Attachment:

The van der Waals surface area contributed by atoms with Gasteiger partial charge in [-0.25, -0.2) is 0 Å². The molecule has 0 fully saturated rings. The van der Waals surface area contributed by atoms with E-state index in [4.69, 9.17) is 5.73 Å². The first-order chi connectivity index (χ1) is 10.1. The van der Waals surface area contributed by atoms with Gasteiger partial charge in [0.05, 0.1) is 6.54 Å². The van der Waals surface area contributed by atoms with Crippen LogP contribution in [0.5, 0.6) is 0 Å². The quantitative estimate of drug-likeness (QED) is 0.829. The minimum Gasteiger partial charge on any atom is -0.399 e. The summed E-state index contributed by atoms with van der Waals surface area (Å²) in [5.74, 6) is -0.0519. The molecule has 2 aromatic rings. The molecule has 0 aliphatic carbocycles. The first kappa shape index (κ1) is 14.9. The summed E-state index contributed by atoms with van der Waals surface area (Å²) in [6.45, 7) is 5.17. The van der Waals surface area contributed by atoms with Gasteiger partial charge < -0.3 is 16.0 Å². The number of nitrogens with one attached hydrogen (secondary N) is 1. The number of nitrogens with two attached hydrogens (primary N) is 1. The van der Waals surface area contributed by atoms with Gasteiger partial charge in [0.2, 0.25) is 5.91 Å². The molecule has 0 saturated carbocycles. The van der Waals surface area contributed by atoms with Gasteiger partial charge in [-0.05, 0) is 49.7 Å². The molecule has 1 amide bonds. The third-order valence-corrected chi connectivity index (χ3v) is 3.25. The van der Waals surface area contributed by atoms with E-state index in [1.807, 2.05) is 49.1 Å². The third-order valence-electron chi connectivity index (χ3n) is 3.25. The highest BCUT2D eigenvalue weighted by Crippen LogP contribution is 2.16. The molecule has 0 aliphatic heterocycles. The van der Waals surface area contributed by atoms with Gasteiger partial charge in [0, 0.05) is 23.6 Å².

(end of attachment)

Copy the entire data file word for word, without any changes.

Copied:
The van der Waals surface area contributed by atoms with Gasteiger partial charge in [-0.25, -0.2) is 0 Å². The molecule has 0 fully saturated rings. The van der Waals surface area contributed by atoms with E-state index in [4.69, 9.17) is 5.73 Å². The first-order chi connectivity index (χ1) is 10.1. The van der Waals surface area contributed by atoms with Gasteiger partial charge in [0.05, 0.1) is 6.54 Å². The van der Waals surface area contributed by atoms with Crippen LogP contribution in [0.5, 0.6) is 0 Å². The quantitative estimate of drug-likeness (QED) is 0.829. The minimum Gasteiger partial charge on any atom is -0.399 e. The summed E-state index contributed by atoms with van der Waals surface area (Å²) in [5.74, 6) is -0.0519. The molecule has 2 aromatic rings. The molecule has 0 aliphatic carbocycles. The first kappa shape index (κ1) is 14.9. The summed E-state index contributed by atoms with van der Waals surface area (Å²) in [6.45, 7) is 5.17. The van der Waals surface area contributed by atoms with Gasteiger partial charge < -0.3 is 16.0 Å². The number of nitrogens with one attached hydrogen (secondary N) is 1. The number of nitrogens with two attached hydrogens (primary N) is 1. The van der Waals surface area contributed by atoms with Gasteiger partial charge in [0.2, 0.25) is 5.91 Å². The molecule has 0 saturated carbocycles. The van der Waals surface area contributed by atoms with Gasteiger partial charge in [-0.05, 0) is 49.7 Å². The molecule has 1 amide bonds. The third-order valence-corrected chi connectivity index (χ3v) is 3.25. The van der Waals surface area contributed by atoms with E-state index in [1.807, 2.05) is 49.1 Å². The third-order valence-electron chi connectivity index (χ3n) is 3.25. The highest BCUT2D eigenvalue weighted by Crippen LogP contribution is 2.16. The molecule has 0 aliphatic heterocycles. The van der Waals surface area contributed by atoms with Gasteiger partial charge in [0, 0.05) is 23.6 Å².